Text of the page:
Friday, November 9, 2018

FFB: THE AMERICAN FOLK SCENE ed. David DeTurk & A. Poulin Jr.; BOB DYLAN: DON'T LOOK BACK transcribed & edited by D.J. Pennebaker et al.; DANGEROUSLY FUNNY by David Bianculli

Hoots and Hollers: Folk Music and Its Extensions at Midcentury (...and Up Till Now...)

"Folk music is like country music for people who aren't conservative?" --James Adomian, contemplating the current Billboard folk/acoustic music album chart, on Who Charted?, uploaded February 29, 2012

Three books this time coming at and attempting to explicate and/or contextualize the varying flavors of the popular folk-music movement of the 1950s and '60s, and particularly some of the most popular performers (and lightning rods) of that field and time. The American Folk Scene: Dimensions of the Folksong Revival is, like The Age of Rock reviewed here briefly, a somewhat haphazard collection of magazine essays, from sources ranging from the folk-music "insider" journal Sing Out! to Time, that attempts to give a mildly panoramic view of the folk-music scene as it was not quite dissipating, but instead not just bifurcating but polyfurcating if one might be forgiven a neologism...the pop-folk of the Kingston Trio and Judy Collins and many of their peers not quite riding the top of the charts any longer but still retaining an audience, while a number of the younger musicians were moving into folk-rock or were drawn to the new opportunities in country music, while others yet were remaining more or less traditionalist purists...and not a few would hop from one field to another as mood or the commercial vagaries struck. G. Legman is as dour as always, with his "Folksongs, Fakelore, and Cash" and Nat Hentoff (his name misspelled in the citation of this book in the library database WorldCat [see full citation of the anthology's contents below] and dutifully parroted in the Amazon listing) typically sensible in "The Future of the Folk Renascence" and Richard Fariña briefly represented, writing about his sister-in-law Joan Baez and this Zimmerman kid. The essays are, of course, not all equally valuable, nor does one come away with a particularly complete understanding of the "scene" as it was even at time of assembly...but it's a start. (My copy is buried deep in storage, at the moment.)

The first time I ever heard Bob Dylan sing I knew he would be a success.
He sounded exactly like Woody Guthrie, an earlier folksinger, and I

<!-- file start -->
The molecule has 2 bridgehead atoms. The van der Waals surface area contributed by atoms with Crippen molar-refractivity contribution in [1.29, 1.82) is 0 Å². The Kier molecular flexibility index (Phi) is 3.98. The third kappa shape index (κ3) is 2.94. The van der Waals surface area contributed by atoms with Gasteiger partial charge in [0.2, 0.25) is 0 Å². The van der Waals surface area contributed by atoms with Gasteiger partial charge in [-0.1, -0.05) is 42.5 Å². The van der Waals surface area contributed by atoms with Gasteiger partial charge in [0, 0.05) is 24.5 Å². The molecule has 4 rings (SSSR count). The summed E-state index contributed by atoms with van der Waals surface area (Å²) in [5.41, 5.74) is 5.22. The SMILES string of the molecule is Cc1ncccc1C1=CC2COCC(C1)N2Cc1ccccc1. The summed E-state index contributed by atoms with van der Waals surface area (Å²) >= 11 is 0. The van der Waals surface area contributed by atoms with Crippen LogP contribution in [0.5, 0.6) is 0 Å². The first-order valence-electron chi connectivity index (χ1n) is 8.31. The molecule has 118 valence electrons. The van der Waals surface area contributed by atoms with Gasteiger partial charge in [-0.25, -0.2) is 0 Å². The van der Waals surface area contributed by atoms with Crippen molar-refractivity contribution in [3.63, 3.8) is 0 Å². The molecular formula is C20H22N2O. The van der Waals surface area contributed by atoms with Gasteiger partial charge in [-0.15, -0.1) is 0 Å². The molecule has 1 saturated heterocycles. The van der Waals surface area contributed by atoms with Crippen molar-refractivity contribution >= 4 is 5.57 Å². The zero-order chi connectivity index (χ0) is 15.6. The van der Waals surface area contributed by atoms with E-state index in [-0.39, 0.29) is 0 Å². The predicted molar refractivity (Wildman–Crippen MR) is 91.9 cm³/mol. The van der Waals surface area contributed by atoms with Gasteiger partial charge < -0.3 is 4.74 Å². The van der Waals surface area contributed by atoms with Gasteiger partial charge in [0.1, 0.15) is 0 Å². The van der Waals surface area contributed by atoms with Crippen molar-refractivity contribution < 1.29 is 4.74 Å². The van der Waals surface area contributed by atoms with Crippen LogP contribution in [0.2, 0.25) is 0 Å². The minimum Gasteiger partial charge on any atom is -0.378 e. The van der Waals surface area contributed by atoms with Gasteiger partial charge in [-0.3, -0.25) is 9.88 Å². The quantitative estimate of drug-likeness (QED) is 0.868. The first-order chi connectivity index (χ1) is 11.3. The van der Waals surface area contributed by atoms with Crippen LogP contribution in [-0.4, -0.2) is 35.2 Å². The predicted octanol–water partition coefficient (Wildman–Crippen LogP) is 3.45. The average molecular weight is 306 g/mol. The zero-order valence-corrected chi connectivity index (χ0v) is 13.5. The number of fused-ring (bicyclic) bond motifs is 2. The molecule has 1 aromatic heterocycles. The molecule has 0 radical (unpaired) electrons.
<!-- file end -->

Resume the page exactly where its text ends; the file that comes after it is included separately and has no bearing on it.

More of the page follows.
figured that if he added a few more imitations–-maybe Bette Davis and James
Cagney–-he would have an even funnier routine. --Mike Royko, "Dylan the Great"

Meanwhile, Zims, who started calling himself Dylan rather early in the 1960s, had already started making a serious name for himself by the time CBS, due to John Hammond's endorsement, started recording him in 1962, and D. J. Pennebaker did no disservice to his own reputation by putting together a cinema verite documentary of Dylan's second tour of the UK, eventually released as Bob Dylan: Don't Look Back (and including, in one early performance sequence filmed around a civil rights protest encampment from several years earlier, footage taken by Ed Emshwiller for an unfinished project that Emshwiller gave to Pennebaker). Released in 1967, the film spawned an interesting 1968 book project, which combined transcripts of the lyrics and dialog from the film with stills (this being as close to a take-home version of the film as most fans could afford in those years), not a unique project but still not that common (the Ballantines, who were always ready to innovate, were then still in charge of the publishing house that bore their name), and it's a deft job...Pennebaker warns that it's no substitute for the film, but it does provide a nice supplement to some fleeting or murky copy of the book is from the New Video reprint of the Ballantine edition, released in 2006 as part of the "65 Tour Deluxe Edition" of the film on dvd, with a bonus disc of outtakes and related recordings and a little flipbook that allows handheld animation of the promotional film for "Subterranean Homesick Blues"...

Jack Paar: "I like folksingers. I hate hillbillies. What's the difference between hillbillies and folksingers?"

Tom Smothers: "Well...hillbillies sing higher." --Dangerously Funny: The Uncensored Story of the The Smothers Brothers Comedy Hour

David Bianculli's book is still in print from a traditional (if megaconglomerate) publisher, as opposed to being a premium in a dvd set, and it shows the signs of being a megaconglomerate book...notably a lack of copy-editing, or of editorial guidance that might've sent Bianculli back to get a little deeper into the background of his subjects. The television reviewer seems to think the Weavers disappeared from the face of the Earth after their first break-up in 1952, for example, rather than having reformed in '54 and helped foster the folk revival the Kingston Trio and other commercial acts sprang from, for the most part...Bianculli even manages to mention Burl Ives and Harry Belafonte repeatedly without tumbling to the fact that Ives and other folksingers and their colleagues in bringing calypso to the US charts were also keeping a presence for pop-folk in the popular consciousness. Even about his subjects at hand, he manages to bobble--while attempting to demonstrate the Smotherses' influence on the next generation, he (rather obsequiously) overpraises Ken Burns and quotes Bill Maher's accurate memory of the song "Mediocre Fred"...without noting that that song was written by Pat Paulsen, a fact which would strengthen Bianculli's point in the passage in question. But DB clearly loves the SmoBros' work, and got some good interview material from them, their sister, and many of the others around them, and I'm not sure he overstates the importance of the Comedy Hour and its spinoffs and the fights with CBS they had. By no means a perfect book, but interesting both for the light it sheds on their early career, and their careers since the firing (and replacement by that other comedy and music series, only in this case much worse comedy and sometimes rather similar music, Hee-Haw...which CBS would high-handedly cancel in turn in its purge of "rural", older-skewing series in favor of the post-All in the Family wave of more "urban/suburban," "hipper" shows...the kind of thing the Smotherses were providing when they were fired).